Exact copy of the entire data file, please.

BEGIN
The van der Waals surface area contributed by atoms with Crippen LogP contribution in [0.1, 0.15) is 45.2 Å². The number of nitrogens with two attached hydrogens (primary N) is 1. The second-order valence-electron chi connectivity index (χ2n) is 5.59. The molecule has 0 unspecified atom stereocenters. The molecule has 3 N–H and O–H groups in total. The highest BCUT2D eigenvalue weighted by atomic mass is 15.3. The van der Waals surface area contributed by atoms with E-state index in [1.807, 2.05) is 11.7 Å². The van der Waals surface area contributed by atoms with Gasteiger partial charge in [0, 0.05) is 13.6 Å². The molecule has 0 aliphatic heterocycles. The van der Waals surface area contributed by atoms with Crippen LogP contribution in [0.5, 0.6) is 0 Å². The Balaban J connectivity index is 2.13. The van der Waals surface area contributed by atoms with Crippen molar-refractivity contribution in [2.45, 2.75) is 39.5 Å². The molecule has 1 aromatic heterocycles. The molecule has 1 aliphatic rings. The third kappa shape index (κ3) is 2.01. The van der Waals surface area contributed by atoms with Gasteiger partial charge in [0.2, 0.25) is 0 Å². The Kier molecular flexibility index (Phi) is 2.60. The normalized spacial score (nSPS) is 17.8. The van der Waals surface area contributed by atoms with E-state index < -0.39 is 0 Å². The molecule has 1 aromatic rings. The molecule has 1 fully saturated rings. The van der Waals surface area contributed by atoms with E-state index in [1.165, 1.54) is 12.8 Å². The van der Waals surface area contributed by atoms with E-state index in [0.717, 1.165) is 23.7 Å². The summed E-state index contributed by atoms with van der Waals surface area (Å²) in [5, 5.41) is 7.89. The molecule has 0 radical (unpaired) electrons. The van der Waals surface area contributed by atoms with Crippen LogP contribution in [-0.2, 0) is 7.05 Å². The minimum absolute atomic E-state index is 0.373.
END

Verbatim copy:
The van der Waals surface area contributed by atoms with Crippen LogP contribution in [0.1, 0.15) is 45.2 Å². The number of nitrogens with two attached hydrogens (primary N) is 1. The second-order valence-electron chi connectivity index (χ2n) is 5.59. The molecule has 0 unspecified atom stereocenters. The molecule has 3 N–H and O–H groups in total. The highest BCUT2D eigenvalue weighted by atomic mass is 15.3. The van der Waals surface area contributed by atoms with E-state index in [1.807, 2.05) is 11.7 Å². The van der Waals surface area contributed by atoms with Gasteiger partial charge in [0, 0.05) is 13.6 Å². The molecule has 0 aliphatic heterocycles. The van der Waals surface area contributed by atoms with Crippen LogP contribution in [0.5, 0.6) is 0 Å². The Balaban J connectivity index is 2.13. The van der Waals surface area contributed by atoms with Crippen molar-refractivity contribution in [2.45, 2.75) is 39.5 Å². The molecule has 1 aromatic heterocycles. The molecule has 1 aliphatic rings. The third kappa shape index (κ3) is 2.01. The van der Waals surface area contributed by atoms with Gasteiger partial charge in [0.2, 0.25) is 0 Å². The Kier molecular flexibility index (Phi) is 2.60. The normalized spacial score (nSPS) is 17.8. The van der Waals surface area contributed by atoms with E-state index < -0.39 is 0 Å². The molecule has 1 aromatic rings. The molecule has 1 fully saturated rings. The van der Waals surface area contributed by atoms with E-state index in [1.165, 1.54) is 12.8 Å². The van der Waals surface area contributed by atoms with E-state index in [0.717, 1.165) is 23.7 Å². The summed E-state index contributed by atoms with van der Waals surface area (Å²) in [5, 5.41) is 7.89. The molecule has 0 radical (unpaired) electrons. The van der Waals surface area contributed by atoms with Crippen LogP contribution in [-0.2, 0) is 7.05 Å². The minimum absolute atomic E-state index is 0.373.